The concept behind the Adopt-A-Billfish program is to enlist the help of billfish anglers who are not only interested in learning more about the billfish that they pursue, but who also want to play an important role in ensuring their stocks are healthy for future generations. The world’s billfish populations generally are not in good shape, especially in the Atlantic Ocean. Atlantic sailfish, blue marlin and white marlin stocks are currently a fraction of their historical sizes and are continuing to decline. In fact, the International Commission for the Conservation of Atlantic Tunas (ICCAT) lists Atlantic blue andwhite marlin as “over-fished”. In addition, Atlantic swordfish had previously been overfished but is now showing signs of rebuilding. This problem is likely not limited to the Atlantic Ocean – information on billfish movement in the Pacific and Indian Oceans are particularly scarce and its important to obtain data from these ocean basins as well. The major threats to the world’s marlin, sailfish and swordfish stocks stem from the fact that these species are either targeted, or unintentionally caught as “bycatch” by the multi-national offshore longline fisheries that supply tuna and swordfish for the global market. With the kind of data that pop-up satellite tags provide, we can let the fish themselves point to ways of reducing unnecessary lethal interactions with man. With pop-up tag data, we can form the basis for devising ways to reduce the “overlap” (in time and in space) between the commercial fisheries and the habitats that billfish have relied on to spawn, grow to maturity and feed for hundreds of thousands of years. Scientists are just now starting to appreciate the different applications of PSAT technology to address billfish research topics, including assessing the ultimate fate of animals released after being captured using various fishing methods, hook-types, and baits-.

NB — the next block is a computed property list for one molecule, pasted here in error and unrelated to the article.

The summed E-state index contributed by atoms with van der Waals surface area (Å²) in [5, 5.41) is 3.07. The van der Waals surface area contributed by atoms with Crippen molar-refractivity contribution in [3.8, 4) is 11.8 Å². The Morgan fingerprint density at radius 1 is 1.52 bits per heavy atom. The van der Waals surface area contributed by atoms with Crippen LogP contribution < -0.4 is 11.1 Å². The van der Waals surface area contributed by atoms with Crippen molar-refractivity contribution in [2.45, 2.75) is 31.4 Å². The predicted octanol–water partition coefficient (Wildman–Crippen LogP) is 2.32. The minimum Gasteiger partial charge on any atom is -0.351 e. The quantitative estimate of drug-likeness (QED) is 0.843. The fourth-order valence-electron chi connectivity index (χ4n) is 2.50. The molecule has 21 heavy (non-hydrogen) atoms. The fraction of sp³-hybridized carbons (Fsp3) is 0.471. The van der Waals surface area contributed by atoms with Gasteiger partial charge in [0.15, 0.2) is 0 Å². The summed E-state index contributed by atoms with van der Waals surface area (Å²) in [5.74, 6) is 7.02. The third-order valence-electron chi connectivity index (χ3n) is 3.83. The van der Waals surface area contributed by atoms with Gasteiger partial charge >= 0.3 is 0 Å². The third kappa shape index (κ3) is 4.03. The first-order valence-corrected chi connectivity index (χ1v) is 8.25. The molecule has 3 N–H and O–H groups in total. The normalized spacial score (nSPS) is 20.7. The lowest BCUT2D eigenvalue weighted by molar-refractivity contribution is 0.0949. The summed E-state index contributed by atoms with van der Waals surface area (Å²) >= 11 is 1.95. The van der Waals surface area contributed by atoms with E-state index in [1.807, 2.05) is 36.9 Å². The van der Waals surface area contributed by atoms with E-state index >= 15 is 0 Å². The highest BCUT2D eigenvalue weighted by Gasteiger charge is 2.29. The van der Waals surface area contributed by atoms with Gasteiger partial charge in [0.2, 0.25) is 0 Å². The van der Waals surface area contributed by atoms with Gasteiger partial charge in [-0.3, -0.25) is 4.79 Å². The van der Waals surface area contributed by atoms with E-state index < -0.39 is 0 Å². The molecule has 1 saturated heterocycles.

HOW TO HELP
If you want to be a part of the solution, you can help in one of two ways: (1) adopt a sailfish, marlin, or swordfish by picking up the cost of one or more pop-up satellite tags ($4,000 US each) for scientists to deploy; and/or (2) donate your offshore fishing vessel for deployment of these tags. These donations will go directly to the purchase, testing, programming and deployment of satellite tags, when and where information is needed most. Throughout the world, private foundations, recreational fishing organizations, and individual anglers are increasingly becoming aware of the critical need for detailed data on the biology of these valuable, unique, yet vulnerable fish stocks.
The Adopt-A-Billfish PSAT tagging program is being coordinated by a team of experienced scientists who work with the National Marine Fisheries Service’s Southeast and Southwest Fisheries Science Centers (Miami, FL., La Jolla, CA), The Presidential Challenge Charitable Foundation is the coordinator of the tagging operations. Past projects include tagging in the Atlantic Ocean and Caribbean Sea, including the waters off South Florida, North Carolina, the Bahamas, Bermuda, West Africa, Cape Verde and Aruba. In the Pacific, we have concluded tagging projects in Panama, Guatemala and Costa Rica.
TAX STATUS OF ALL DONATIONS
All donations involving sponsorship of tags will be handled by the Presidential Challenge Charitable Foundation, Inc., a 501(c)3 charitable corporation. All donors contributing to Adopt-A-Billfish will be provided a letter documenting their tax-deductible gift, from the Presidential Challenge Charitable Foundation, Inc. In addition, participants in Adopt-A-Billfish will also receive timely updates of research results.